It's worst this time of year.
I don't know what it is, exactly. The weather, maybe, or the longer days perhaps. I'm sure both play into the equation to some extent. Certainly the abundance of games on television add to my springtime malaise*.
The dreams started, as the always do, about two weeks ago. And they always start out the same. It's me, and a couple of guys I used to play ball with, walking to a baseball field, or sitting in a dugout.
As usual, we're talking and joking and getting ready for the coming game.
The rest of our guys show up, the opposing team makes their way to the field, and we're about to get started. We're about to run out onto the field for the game.
Then I realize I've left my glove at home. Or I'm missing a sock. Or my hat. I have the wrong jersey sometimes, and other times I'm at the wrong field altogether, at the wrong game with the wrong team.
Those dreams are frustrating, but they don't bother me that much.
Strange as it sounds, it's kind of nice just to be in a dugout, with friends from a long time ago. Guys I haven't spoken to in years. Guys I grew up with, and spent entire summers with. Guys I lived with, and ate with, and beat the heck out of bitter rivals with.
Like I said, those dreams are okay.
It's the other dream that gets me. It's the other dream that wakes me up in the middle of the night and leaves me feeling empty and tired and a little remorseful.
In the other dream, I have all of my equipment, I'm at the right field, and the game has started. The dream differs in that, sometimes the starting point is different. It's always early in the game, but my team is either in the field or at bat.
When we're in the field, I'm behind the plate, as usual (I was a catcher in another life), and my pitcher gets the last out. We run off the field and get ready to hit. In the variation of the dream, we're already in the dugout, ready to hit.
Either way, I'm always up third.
I watch as the first hitter gets on base. A single to right field. And I walk over to the on-deck circle, and study the pitcher against whom I will hit in mere moments. I take a couple of practice swings, and I watch my teammate hit a line drive to left, solid and resounding as it falls in front of the outfielder.
There are two men on base, and I walk towards home plate.
Everything is where it's supposed to be; players are in the right position, fans are up on the familiar hill in left field. Everything feels right. Everything is real.
And so I look down at my third base coach who is simply clapping and not giving any signs, and I dig into the batter's box, and I look out at the pitcher, and I wiggle the bat out in front of home plate to time his release.
And then I wake up.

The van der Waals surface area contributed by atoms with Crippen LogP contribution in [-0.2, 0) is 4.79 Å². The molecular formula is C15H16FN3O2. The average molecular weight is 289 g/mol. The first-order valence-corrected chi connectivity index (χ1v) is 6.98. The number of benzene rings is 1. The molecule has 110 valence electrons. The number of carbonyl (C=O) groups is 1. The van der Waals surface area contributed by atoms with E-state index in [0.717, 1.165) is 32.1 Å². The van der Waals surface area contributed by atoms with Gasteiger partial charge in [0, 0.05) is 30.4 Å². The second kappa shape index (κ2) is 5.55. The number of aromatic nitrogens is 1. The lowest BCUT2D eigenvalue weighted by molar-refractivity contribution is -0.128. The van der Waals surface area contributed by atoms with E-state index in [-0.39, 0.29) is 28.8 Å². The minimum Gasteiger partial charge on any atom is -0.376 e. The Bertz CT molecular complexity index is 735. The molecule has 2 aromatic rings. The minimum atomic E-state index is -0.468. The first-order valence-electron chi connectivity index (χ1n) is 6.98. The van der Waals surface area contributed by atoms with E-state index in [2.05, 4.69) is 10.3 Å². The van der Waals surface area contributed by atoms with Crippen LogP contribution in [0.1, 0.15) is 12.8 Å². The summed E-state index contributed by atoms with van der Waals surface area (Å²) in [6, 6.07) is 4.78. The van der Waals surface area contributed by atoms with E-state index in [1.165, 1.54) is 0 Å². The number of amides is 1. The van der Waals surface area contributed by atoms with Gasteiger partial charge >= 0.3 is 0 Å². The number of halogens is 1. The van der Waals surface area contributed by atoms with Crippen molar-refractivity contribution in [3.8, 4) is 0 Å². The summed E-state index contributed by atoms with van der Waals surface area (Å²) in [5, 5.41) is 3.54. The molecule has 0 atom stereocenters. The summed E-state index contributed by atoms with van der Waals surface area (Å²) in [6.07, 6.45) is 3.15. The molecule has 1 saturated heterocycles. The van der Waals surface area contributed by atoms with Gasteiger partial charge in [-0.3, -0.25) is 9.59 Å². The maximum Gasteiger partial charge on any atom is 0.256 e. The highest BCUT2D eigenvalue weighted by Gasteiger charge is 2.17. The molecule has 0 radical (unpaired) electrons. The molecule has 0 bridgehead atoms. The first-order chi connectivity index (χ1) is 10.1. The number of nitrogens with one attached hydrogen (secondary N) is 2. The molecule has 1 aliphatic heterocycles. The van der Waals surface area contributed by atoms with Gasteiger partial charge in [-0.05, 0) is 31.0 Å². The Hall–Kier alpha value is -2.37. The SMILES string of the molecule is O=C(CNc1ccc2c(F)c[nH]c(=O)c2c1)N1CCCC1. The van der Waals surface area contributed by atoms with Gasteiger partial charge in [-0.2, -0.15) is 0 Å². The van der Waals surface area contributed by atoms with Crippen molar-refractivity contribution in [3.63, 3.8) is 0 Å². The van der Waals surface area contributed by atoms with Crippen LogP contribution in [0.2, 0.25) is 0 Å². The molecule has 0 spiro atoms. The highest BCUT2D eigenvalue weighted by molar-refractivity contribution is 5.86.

Every. Single. Time. I wake up.
I don't get to see a pitch. I don't get to drive in the two runners on the bases. I don't get to have my at-bat. I just wake up, and my right shoulder hurts. Or my back aches. Or my knee pops as I climb out of bed, and back into the real world.
Like I said, this time of year is the worst.
But it's not as bad as it used to be, back when the wounds were still fresh. Back when my teammates were all still playing, and I had to sit back and watch. Today, there's only one old friend still playing. And he's in the Big Leagues, pitching for the St. Louis Cardinals.
I played with guys who were good. I played with guys whose ability floored me. I caught pitchers who threw in the 90s, and I watched opposing players hit baseballs to places they had no place reaching.
I made great friends, and some bitter enemies.
It's a funny word, when you think of its real world context. Enemies. But I'll be darned if it isn't true. Baseball is like that sometimes, I guess.
I had some painful injuries, and in college, they came one after the other. A torn labrum in my throwing arm, an ankle sprain that put a knee-length cast on my left leg, a broken jaw. Sometimes it seemed like I spent more time rehabbing injuries than I did out on the field.
Probably because that's how it happened.
There were moments of great joy for me, personally, and for the teams I played on, there were more good memories than a person should be entitled to in a lifetime, and there was heartbreak. But baseball, as they say, is like life.
It's unforgiving and cut-throat and beautiful and frustrating.
I have plenty of baseball stories, and since it's the season for them, I hope to relay a few of them here on the blog in the months ahead. But for today, thanks for listening. I've never put my feelings about the game to words before.
(*By the way, "My Springtime Malaise" is © and ™ EyH Productions.)